Ivory Coast: Germany’s Gauff to extend Abidjan’s wastewater treatment system

02 06 2023 | 16:11 Inès Magoum / AFRIC21

The government of Ivory Coast has chosen Gauff Engineering to improve the efficiency and extend the sewerage system in Abidjan. The German company will receive €178 million in funding to carry out all the work planned as part of this project.

The project for which Gauff Engineering has qualified is expected to improve sanitation services in Abidjan, the economic capital of Ivory Coast. It involves improving the efficiency and extending the sewerage system in this city of 6.2 million inhabitants. The contract was officially awarded on 19 May 2023 by Bouaké Fofana, Ivory Coast’s Minister of Water, Sanitation and Hygiene.

The terms of reference for Gauff Engineering, based in Nuremberg, Germany, include connecting households in Abidjan to public sanitation services. According to the German company, barely 15% of households in Ivory Coast’s economic capital are connected to the public sewerage system.

Work to start in October 2023

The work will also involve the construction of wastewater and rainwater drainage systems, given that Ivory Coast’s economic capital has been prone to flooding for several years, exacerbated by pollution and climate change. For the record, the 2018 flood was the worst, causing extensive human and material damage. Gauff Engineering is due to start work on the various sites in October 2023. The liquid sanitation project will focus on the poorest districts of Abidjan.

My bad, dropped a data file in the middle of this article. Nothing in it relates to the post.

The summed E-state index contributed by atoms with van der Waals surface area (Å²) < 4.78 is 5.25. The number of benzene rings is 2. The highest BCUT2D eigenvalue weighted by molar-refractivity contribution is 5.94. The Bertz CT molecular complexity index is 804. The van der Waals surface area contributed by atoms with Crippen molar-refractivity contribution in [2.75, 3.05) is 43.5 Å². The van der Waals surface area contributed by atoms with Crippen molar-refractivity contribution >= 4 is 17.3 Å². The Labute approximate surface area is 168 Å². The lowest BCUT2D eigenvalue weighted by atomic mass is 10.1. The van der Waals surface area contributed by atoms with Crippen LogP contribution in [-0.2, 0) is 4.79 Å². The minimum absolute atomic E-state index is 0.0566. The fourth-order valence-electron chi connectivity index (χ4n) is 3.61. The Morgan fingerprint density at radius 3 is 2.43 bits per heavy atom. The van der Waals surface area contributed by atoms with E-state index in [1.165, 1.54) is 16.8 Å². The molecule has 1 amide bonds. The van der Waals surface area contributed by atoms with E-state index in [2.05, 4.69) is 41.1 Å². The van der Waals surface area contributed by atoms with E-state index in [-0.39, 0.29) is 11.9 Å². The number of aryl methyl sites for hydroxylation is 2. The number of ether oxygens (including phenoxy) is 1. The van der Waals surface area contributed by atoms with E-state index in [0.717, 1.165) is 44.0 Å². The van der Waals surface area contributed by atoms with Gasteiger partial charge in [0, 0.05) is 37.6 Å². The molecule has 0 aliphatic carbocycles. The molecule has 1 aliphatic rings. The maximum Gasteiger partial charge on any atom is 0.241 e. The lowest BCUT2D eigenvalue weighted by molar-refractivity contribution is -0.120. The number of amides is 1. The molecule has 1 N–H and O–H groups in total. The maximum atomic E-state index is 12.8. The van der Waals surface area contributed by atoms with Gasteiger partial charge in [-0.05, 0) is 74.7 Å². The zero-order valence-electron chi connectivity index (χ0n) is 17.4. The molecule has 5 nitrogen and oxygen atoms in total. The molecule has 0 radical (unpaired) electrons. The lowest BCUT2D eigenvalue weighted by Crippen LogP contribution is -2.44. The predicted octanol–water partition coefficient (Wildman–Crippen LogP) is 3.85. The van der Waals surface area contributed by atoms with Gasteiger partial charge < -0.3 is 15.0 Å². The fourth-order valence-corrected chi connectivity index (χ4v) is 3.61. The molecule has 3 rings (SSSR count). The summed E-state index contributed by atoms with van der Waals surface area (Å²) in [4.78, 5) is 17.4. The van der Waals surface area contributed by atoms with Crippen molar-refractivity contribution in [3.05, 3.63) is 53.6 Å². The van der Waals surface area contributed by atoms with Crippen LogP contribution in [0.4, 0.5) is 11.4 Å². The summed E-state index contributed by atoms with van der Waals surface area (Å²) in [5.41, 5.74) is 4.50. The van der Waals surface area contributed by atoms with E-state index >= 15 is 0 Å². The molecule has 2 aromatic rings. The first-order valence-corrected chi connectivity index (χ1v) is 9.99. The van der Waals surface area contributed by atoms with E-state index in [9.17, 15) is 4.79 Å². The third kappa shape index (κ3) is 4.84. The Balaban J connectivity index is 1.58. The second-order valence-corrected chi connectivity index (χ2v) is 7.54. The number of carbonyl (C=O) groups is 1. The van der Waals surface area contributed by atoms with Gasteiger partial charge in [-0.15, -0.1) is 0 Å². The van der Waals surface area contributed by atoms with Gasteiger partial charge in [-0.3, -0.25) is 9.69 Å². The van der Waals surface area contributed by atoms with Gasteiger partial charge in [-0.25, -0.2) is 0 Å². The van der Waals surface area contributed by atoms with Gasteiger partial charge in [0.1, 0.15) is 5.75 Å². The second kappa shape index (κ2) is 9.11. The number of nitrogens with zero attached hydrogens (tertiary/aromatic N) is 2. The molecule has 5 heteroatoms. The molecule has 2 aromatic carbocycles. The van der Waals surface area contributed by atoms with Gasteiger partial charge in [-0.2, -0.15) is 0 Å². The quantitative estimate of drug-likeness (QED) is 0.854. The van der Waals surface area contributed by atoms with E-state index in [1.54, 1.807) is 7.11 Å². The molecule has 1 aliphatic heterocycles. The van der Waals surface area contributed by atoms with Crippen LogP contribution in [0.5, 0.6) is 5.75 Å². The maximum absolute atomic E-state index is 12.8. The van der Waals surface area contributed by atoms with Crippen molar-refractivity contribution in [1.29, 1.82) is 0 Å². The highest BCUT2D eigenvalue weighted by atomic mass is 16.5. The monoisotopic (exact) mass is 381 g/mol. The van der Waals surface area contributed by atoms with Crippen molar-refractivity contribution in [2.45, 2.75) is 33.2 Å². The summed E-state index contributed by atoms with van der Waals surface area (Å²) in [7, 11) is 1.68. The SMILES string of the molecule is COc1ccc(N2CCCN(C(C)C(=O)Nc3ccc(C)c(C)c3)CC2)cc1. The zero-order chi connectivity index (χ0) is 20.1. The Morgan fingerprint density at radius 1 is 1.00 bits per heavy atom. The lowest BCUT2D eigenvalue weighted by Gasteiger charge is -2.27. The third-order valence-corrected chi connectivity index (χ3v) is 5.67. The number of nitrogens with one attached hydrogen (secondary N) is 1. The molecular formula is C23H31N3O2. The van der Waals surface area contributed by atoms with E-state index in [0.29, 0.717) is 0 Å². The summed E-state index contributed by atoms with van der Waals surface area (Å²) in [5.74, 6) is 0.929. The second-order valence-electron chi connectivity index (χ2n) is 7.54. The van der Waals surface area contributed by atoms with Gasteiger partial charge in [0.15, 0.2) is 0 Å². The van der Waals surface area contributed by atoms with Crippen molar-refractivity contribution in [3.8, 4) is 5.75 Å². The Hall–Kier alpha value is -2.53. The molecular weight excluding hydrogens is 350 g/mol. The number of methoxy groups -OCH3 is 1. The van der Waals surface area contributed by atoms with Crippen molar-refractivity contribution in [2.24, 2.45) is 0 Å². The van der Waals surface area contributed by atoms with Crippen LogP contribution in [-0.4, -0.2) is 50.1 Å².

Improving the efficiency and extending the sanitation system in Abidjan will therefore cost the Ivorian Ministry of Hydraulics, Sanitation and Hygiene €178 million. The choice of Gauff Engineering to implement this sanitation project is not insignificant, as the German company has been operating in Ivory Coast since 2019. Between 2019 and 2022, four projects were carried out in the city of Abidjan to improve its sanitation system.

Read Also –  IVORY COAST: Drainage works to reduce flooding in Abidjan

In particular, work has been undertaken on the Anyama-Abobo district sewerage system, including wastewater disposal, and on rainwater collectors to drain the flood-prone polders in Anyama-Abobo. The flow capacity of an open drainage channel in Yopougon has been restored to reduce flooding. In addition, an open drainage system has been built to reduce the risk of flooding from rainwater in Locodjro, a village in the Autonomous District of Abidjan.